Helping Elisabeth Fritzl

Top psychologist Anne Carpenter - a specialist in helping adult survivors of childhood sexual abuse

The story of Elisabeth Fritzl, the 42 year old woman who was imprisoned in a cellar and raped by her father over a 24 year old period, is so shocking it is inconceivable to most of the public.

While this is clearly an extreme case of sadistic emotional and sexual abuse the need to treat victims of child abuse is unfortunately commonplace within the mental health field.

And, in the last 30 years, academics and clinicians have developed a greater understanding of the complicated psychology of abuse survivors.

Clearly this woman is likely to require extensive help and support to come to terms with her dreadful ordeal. However, those involved in her recovery will need to be cautious and sensitive particularly as she will have grown used to her emotional and physical needs being over-ridden by her abuser. In fact, she may be unable to articulate or even recognise them.

She will be feeling a range of conflicting and confusing emotions – shock, disorientation, anger, guilt, sadness as well as happiness and relief. It is likely that she will shift rapidly from one emotion to another in the early stages of resolution and as such, above all at this time will need gentle support from those caring for her.

Miss Fritzl will have to be gently encouraged to express her own needs and make her own decisions. Living in a cramped cellar away form normal social contacts will mean she has lost many basic life skills: meeting people, shopping, using a telephone, even crossing the road - all will be strange and daunting tasks.

Intensive psychological therapy is often inadvisable in the immediate aftermath of extreme trauma, particularly at a time of extensive police and media interest. Research on counselling in the immediate period after distress warns against probing into feelings too deeply and too quickly.

Any disclosure of abusive experiences can lead to the individual feeling that they are being abused all over again. People often describe traumatic “flashbacks”, where they feel as if they are being pulled back into the past and are being abused again. They may experience sounds, smells or sensations which can feel distressing; as if they are losing their minds. Such experiences are quite normal and are the mind’s ways of rationalising and understanding the incident. They are, however, very alarming.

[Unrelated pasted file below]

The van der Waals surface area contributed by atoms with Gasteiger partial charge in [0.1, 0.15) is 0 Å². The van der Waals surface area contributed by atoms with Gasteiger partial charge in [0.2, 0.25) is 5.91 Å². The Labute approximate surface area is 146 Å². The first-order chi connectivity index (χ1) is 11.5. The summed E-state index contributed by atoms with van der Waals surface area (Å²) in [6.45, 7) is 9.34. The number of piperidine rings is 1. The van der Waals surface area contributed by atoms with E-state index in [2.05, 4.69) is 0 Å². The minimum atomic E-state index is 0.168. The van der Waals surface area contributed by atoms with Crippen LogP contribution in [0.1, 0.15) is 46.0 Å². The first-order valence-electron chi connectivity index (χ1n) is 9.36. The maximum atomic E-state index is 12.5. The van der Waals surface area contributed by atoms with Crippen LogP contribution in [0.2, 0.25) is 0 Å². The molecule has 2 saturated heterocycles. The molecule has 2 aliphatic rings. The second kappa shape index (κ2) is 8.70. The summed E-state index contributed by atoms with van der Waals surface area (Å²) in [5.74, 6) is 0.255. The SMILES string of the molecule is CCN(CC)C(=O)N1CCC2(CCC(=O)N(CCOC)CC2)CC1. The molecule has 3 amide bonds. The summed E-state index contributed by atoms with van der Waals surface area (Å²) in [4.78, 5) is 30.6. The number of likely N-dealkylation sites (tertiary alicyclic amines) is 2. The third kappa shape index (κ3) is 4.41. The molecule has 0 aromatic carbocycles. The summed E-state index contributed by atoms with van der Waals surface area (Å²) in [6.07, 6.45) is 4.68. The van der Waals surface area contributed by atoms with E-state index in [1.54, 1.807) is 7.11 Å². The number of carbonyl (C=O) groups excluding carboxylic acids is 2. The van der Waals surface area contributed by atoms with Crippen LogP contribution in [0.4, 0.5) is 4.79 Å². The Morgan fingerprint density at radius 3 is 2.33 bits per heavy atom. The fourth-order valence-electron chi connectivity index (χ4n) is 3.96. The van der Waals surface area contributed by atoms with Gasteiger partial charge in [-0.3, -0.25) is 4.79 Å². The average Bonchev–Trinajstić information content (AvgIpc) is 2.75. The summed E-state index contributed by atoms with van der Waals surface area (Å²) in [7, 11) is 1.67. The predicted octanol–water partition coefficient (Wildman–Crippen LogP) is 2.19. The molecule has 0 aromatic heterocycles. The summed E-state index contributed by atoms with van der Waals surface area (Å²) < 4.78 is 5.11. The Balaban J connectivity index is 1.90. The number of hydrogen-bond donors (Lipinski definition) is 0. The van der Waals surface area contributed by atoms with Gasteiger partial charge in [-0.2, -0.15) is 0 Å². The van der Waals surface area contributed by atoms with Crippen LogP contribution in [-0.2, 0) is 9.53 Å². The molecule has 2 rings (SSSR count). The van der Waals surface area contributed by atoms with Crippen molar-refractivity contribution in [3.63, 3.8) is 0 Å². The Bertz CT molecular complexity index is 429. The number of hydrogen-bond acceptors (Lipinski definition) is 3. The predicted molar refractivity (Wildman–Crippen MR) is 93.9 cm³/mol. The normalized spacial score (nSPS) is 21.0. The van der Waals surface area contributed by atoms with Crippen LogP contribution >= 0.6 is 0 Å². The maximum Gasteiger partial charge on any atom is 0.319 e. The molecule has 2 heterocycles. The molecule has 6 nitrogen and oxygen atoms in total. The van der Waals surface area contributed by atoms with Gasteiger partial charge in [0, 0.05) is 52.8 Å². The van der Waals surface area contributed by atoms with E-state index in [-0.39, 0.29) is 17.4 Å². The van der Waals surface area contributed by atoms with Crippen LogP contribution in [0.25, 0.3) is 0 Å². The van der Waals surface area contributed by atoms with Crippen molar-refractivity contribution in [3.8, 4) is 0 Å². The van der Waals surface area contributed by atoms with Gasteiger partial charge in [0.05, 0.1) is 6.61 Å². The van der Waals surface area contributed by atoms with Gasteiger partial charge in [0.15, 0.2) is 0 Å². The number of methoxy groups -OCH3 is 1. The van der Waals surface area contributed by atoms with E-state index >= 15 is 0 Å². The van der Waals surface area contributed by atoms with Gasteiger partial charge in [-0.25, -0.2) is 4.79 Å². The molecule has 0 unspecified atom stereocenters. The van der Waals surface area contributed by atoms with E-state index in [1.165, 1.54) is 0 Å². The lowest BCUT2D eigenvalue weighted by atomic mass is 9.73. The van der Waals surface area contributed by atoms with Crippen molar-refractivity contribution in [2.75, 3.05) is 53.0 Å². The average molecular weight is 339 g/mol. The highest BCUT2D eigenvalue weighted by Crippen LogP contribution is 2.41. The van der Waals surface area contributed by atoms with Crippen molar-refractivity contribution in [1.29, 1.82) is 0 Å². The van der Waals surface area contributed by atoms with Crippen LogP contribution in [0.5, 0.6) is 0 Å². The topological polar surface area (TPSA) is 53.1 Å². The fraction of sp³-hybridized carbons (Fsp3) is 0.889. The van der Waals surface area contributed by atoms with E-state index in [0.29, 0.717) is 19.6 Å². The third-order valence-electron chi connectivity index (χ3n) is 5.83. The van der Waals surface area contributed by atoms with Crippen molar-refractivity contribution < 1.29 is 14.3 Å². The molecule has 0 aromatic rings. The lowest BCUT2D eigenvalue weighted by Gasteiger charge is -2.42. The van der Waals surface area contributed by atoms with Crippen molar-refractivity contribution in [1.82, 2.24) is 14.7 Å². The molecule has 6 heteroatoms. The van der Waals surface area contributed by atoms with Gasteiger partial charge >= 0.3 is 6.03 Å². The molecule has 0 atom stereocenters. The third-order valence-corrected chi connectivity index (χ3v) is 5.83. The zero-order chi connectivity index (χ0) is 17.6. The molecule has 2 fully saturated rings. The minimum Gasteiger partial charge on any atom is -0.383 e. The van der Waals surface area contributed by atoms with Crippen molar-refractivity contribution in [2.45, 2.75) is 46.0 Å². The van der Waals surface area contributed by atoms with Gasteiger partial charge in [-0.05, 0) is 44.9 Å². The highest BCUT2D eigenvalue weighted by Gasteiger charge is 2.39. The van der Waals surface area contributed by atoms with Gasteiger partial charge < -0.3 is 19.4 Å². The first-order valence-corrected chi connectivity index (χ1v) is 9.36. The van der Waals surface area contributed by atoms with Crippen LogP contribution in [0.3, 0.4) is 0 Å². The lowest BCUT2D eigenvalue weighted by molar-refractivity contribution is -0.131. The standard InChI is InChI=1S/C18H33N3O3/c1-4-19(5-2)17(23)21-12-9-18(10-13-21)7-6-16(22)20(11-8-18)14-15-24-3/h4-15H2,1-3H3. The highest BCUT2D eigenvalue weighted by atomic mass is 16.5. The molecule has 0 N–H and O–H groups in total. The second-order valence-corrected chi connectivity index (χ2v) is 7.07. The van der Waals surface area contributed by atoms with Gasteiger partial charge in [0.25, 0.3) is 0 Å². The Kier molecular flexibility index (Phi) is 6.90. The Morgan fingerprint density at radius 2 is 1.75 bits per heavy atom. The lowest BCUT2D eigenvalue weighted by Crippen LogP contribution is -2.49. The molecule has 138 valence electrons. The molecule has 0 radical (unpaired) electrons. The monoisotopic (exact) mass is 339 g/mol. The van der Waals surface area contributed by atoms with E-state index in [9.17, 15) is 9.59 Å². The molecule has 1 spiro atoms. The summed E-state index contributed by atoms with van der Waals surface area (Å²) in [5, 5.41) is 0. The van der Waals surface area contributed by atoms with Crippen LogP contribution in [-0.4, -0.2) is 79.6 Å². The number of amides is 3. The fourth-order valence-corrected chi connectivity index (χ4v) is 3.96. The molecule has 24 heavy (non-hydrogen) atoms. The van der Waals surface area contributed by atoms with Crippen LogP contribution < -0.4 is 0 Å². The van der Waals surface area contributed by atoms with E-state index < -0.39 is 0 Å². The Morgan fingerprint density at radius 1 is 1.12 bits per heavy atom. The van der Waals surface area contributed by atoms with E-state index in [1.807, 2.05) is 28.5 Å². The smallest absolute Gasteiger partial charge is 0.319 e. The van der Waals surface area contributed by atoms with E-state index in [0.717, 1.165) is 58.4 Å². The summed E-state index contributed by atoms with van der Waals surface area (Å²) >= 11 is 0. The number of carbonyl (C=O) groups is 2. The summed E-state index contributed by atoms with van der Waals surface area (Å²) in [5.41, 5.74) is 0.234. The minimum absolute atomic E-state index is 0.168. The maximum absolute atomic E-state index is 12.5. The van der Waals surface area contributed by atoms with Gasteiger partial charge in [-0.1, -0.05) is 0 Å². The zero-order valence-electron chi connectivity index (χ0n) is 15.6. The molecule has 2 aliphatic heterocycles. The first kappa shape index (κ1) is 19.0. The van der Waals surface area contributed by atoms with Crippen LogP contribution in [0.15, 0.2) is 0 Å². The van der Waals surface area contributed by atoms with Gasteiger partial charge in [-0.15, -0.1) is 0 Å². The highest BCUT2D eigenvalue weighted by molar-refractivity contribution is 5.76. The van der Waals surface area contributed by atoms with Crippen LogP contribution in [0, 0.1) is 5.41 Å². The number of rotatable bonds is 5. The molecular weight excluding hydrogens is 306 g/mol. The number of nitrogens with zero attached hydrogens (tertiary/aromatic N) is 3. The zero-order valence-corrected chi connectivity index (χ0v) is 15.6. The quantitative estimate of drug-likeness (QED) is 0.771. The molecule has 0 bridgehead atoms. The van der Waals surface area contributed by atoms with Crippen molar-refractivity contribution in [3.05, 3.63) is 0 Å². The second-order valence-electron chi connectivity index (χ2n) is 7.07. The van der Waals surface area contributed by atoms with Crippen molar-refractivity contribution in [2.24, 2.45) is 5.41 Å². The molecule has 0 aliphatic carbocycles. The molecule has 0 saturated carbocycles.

Disclosure of such events is particularly difficult where someone is not used to being treated with respect. She may expect to be punished or blamed. Miss Fritzl may even anticipate repeat abuse from those looking after her as it is what she has been accustomed for most of her life. She will look to therapists to tell her what to do, where to go, what to eat, who to speak to. In other words; will have lost all initiative. This is why the preliminary stage of providing gentle support is so crucial in helping her resolve and understand her feelings. At this stage, all involved should be telling her they believe her and know this is not her fault.

Sexual abuse survivors commonly express feelings of extreme guilt: Guilt that they didn’t stop the abuse; guilt that they “let” it go on for so long; guilt that the abuser has been arrested. The public commonly ask “Why didn’t they stop it?” It is vital that such a question is not put so bluntly to Miss Frutzl.

Working with abuse survivors and sex offenders has helped clinicians understand the very complex relationships that exist between them. “Stockholm Syndrome” was identified in the 1970s and recognised that, where a victim is dependent on their abuser for their very survival, a curious, almost infantile, attachment can develop. The victim may hotly defend the perpetrator and even apportion much of the blame to themselves; particularly where they have been told by the abuser that they are to blame. Again, such attachment is normal and Miss Fritzl will need help to express such feelings. This will not be possible if she feels that she will be labelled as “mad” or complicit. No-one freely consents to such horrific abuse.

The final issue which she will face is in taking on her role as a mother to her six children. Children about whom she may have ambivalent feelings. Some were cared for by her parents; some may also have been abused; some were also the victims of the sadistic decision to imprison them in a cellar; all of them are active daily reminders of her unwanted incestuous relationship. The children will, of course, also need extensive support.

Miss Fritzl’s reintroduction to Austrian society will be long and traumatic. It may even be as traumatic as her first few months in captivity. She will need above all to be protected from the eyes of the world as she is helped to reconcile the very complicated and often conflicting emotions that she will experience.

From a world where she will have felt very alone, she will need to learn from her carers and therapists that, while her case may be extreme, child abuse is unfortunately not unique and her feelings will be very similar to those commonly expressed by our many abuse survivors.

Anne Carpenter is a Consultant forensic clinical psychologist employed within the Forensic Mental Health directorate of Glasgow and Clyde health board. For over 20 years she has worked with victims of child abuse, female offenders and mentally disordered offenders. She has worked extensively with Victim Support Scotland and is a member of the Parole Board for Scotland.